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Something is fishy about Trump’s John Bolton announcement

President Trump fired national security adviser John Bolton on Sept. 10. The Post’s Carol Morello describes the disagreements that led to Bolton’s ousting. (Video: The Washington Post)

President Trump announced Tuesday that he had effectively fired national security adviser John Bolton. But two key things call into question his version of how it went down — including Bolton’s own comment.

Trump tweeted around noon: “I informed John Bolton last night that his services are no longer needed at the White House. I disagreed strongly with many of his suggestions, as did others in the Administration, and therefore … I asked John for his resignation, which was given to me this morning. I thank John very much for his service. I will be naming a new National Security Advisor next week.”

But just an hour before the announcement, the White House announced that Bolton would be appearing at a 1:30 p.m. news conference alongside Secretary of State Mike Pompeo and Treasury Secretary Steven Mnuchin. If Bolton was on his way out as of Monday night, why did the White House press office not seem to know about it at 11 a.m. Tuesday?

Adding to the intrigue is Bolton’s comments. His tweets Monday night and Tuesday didn’t indicate anything had changed, and shortly after Trump’s tweets, he chimed in by saying, “I offered to resign last night and President Trump said, ‘Let’s talk about it tomorrow.’ ”

Bolton went on to tell The Washington Post’s Robert Costa: “Let’s be clear, I resigned, having offered to do so last night.” Pressed further, he said: “I will have my say in due course. But I have given you the facts on the resignation. My sole concern is U.S. national security.”

Bolton, who is apparently already talking to several media outlets, offered a fuller and more direct contradiction to the Daily Beast. After it quoted White House press secretary Stephanie Grisham, who backed up Trump’s account, Bolton responded in a text: “[White House] press secretary statement is flatly incorrect.”

White House spokesman Hogan Gidley announced Sept. 10 that Charles Kupperman would serve as acting National Security Advisor after John Bolton's resignation. (Video: AP)

Those statements don’t necessarily add up to a complete contradiction of what Trump said, but they are pretty close. Trump implied he initiated the resignation, but Bolton says he offered it. Bolton also suggests that Trump didn’t make a final determination Monday night, even as Trump claims he had already decided and made the request.

The plot thickens as you look at Bolton’s previous tweets. On Monday night and again Tuesday morning, Bolton tweeted remembrances of 9/11. That could simply be because this week is the 18th anniversary of the attacks, but they could also be read to suggest discord with Trump over the president’s aborted plans to meet with the Taliban at Camp David.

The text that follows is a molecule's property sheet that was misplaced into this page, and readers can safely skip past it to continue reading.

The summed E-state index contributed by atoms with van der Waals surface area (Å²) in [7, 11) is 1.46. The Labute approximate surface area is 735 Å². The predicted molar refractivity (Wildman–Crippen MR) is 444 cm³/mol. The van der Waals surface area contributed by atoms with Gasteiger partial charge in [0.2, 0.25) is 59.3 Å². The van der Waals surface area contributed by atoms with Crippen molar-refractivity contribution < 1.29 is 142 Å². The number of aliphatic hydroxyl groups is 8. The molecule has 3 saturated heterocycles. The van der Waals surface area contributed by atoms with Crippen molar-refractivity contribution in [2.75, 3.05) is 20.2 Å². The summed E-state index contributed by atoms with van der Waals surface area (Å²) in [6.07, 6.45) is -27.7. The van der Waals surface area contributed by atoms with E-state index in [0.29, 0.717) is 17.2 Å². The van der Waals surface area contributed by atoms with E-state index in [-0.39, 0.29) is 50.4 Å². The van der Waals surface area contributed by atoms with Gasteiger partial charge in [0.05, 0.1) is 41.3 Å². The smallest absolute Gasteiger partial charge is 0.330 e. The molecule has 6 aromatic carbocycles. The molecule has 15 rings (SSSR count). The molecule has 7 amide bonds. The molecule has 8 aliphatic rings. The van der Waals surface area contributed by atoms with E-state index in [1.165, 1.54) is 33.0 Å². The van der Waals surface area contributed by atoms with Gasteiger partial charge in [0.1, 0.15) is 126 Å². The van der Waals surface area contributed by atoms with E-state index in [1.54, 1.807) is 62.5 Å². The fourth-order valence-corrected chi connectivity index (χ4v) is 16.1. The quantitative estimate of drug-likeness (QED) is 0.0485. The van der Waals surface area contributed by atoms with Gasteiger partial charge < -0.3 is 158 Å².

Trump announced this weekend that he canceled the secret planned meeting after 12 people, including an American, were killed in Afghanistan. Bolton is extremely hawkish on foreign policy and has generally abhorred negotiating with antagonistic foreign leaders. The Washington Post has reported that Bolton has been fighting against the negotiations, while Pompeo has been supportive of them.

Bolton certainly has reason to argue that he resigned rather than that he was effectively fired -- most notably, for his own personal pride. But it’s highly unusual for former aides to so directly challenge Trump upon their departure, with the notable exception of former veterans affairs secretary David Shulkin, who maintained that Trump fired him rather than that he resigned.

Secretary of State Mike Pompeo on Sept. 10 told reporters that former national security adviser John Bolton was asked to resign by President Trump. (Video: Reuters)

Even when departed aides have left Trump’s White House or Cabinet on bad terms, they have generally been wary of even the perception of criticizing the president. Former defense secretary Jim Mattis, for instance, resigned in protest over Trump’s later-aborted plan to completely withdraw from Syria. But even on a recent book tour, he has declined to disagree directly with Trump.

Bolton, though, has always been extremely outspoken about his foreign policy, rarely shying away from taking unpopular positions. In contrast to the growing number of yes-men and -women who surround Trump, Bolton’s a true believer who logic suggests could ruffle some feathers in the weeks and months ahead — particularly if he views Trump as capitulating to America’s enemies.

A source close to Bolton was talking in the White House shortly after the news broke, playing up the idea that he had prevented “bad deals” from being made with the likes of the Taliban, North Korea and Iran, according to CNBC reporter Eamon Javers.

It will be a fascinating dynamic, judging by Bolton’s willingness to engage on the matter less than an hour after his departure was tweeted.